LSTB: The college wage premium and insurance against unemployment are not based on some magical mushroom property of degrees but is attributable to employers using degrees to filter out large numbers of applicants. As to the claim that diplomas guarantee higher lifetime earnings, I defer to Richard Vedder’s recent carpet-bombing:
The six biggest problems with American higher education are:
- Colleges are too expensive and inefficient;
- Students don’t work very hard and learn little;
- There is an abysmal lack of information on which to evaluate the effectiveness of universities or the return on public investments in them;
- A minority of students graduate on time, and many don’t graduate at all;
- There is a total disconnect between enrollment levels and student curricula on one side and needs of the American labor market on the other;
- Federal student financial aid policies have been a spectacular and expensive failure…
Almost one-third of American college graduates today hold jobs that the U.S. Department of Labor says requires a high school education or less. We have vast numbers of college educated taxi drivers, bartenders, waiters, beauticians, and so forth. I had a fellow with a master’s in history cut a tree down for me last year. More and more people are graduating with big debts only to take a job that pays modest amounts and requires no higher level educational skills.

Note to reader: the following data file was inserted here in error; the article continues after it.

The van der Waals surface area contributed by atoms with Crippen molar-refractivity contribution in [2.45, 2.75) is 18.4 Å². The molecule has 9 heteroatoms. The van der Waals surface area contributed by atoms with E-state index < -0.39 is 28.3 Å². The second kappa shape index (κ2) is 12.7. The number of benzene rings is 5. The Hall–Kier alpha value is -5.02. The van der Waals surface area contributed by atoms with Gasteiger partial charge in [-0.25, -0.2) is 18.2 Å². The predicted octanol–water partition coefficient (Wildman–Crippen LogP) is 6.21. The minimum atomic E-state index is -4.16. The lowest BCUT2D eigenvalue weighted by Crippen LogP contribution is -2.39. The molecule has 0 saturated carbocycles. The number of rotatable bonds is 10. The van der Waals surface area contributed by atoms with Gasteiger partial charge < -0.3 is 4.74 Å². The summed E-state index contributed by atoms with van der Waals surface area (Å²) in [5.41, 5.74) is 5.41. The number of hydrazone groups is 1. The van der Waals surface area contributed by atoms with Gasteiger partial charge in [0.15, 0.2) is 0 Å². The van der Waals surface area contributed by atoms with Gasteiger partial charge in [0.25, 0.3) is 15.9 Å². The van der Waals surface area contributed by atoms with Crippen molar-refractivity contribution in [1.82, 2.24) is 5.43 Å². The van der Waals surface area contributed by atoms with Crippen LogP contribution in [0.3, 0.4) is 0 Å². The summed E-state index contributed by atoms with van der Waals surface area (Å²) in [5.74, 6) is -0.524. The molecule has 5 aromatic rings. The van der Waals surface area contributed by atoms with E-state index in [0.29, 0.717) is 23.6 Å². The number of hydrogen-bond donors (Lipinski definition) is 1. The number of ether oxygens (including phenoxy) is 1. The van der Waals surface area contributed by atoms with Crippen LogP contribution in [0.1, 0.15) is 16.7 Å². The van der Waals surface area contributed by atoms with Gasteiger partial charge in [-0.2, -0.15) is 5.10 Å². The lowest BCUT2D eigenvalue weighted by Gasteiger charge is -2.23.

Some degrees have labor market value; many do not.
3). Student debt isn’t a macroeconomic problem. (At least, that’s what I think they’re saying.)
The [housing] bubble burst when people started defaulting and stopped buying…
But what of the loan bubble, the outstanding pool of nearly $1 trillion in debt students have racked up paying those spiraling tuitions? It is worrisome, but mostly for the individuals on the hook for ballooning payments, not for the whole financial system, as with mortgage-backed debt.
For better or worse [!!!], students cannot discharge college loans through bankruptcy. (They can, of course, go belly up on their mortgages, credit cards, and other commitments.) Default rates are rising, but the government backstops against many losses and often actively pursues debtors. Plus, the pile of student-loan debt seems enormous. But in comparison with housing, it is peanuts. There is about $1 trillion in outstanding student-loan debt, versus $10 trillion in residential-mortgage debt. It seems unlikely it could trigger any kind of economy-wide crunch.
But really, does anybody have a handle on what the proper ratio … of credit-card debt and student-aid debt [is]?
LSTB: When student debt surpasses credit card debt, it means that the composition of household debt is changing, the significance I’ll explain in part 2. Lowrey’s right that student debt won’t topple the economy in a climactic way as the housing bubble did. The difference though isn’t that student debt is small compared to mortgage debt. Instead, the difference is that the federal government is already required to bail out the creditors, and private lenders are protected by the bankruptcy code. What we will or are experiencing is a death-by-a-thousand-pinpricks bailout.
To be continued in Part 2.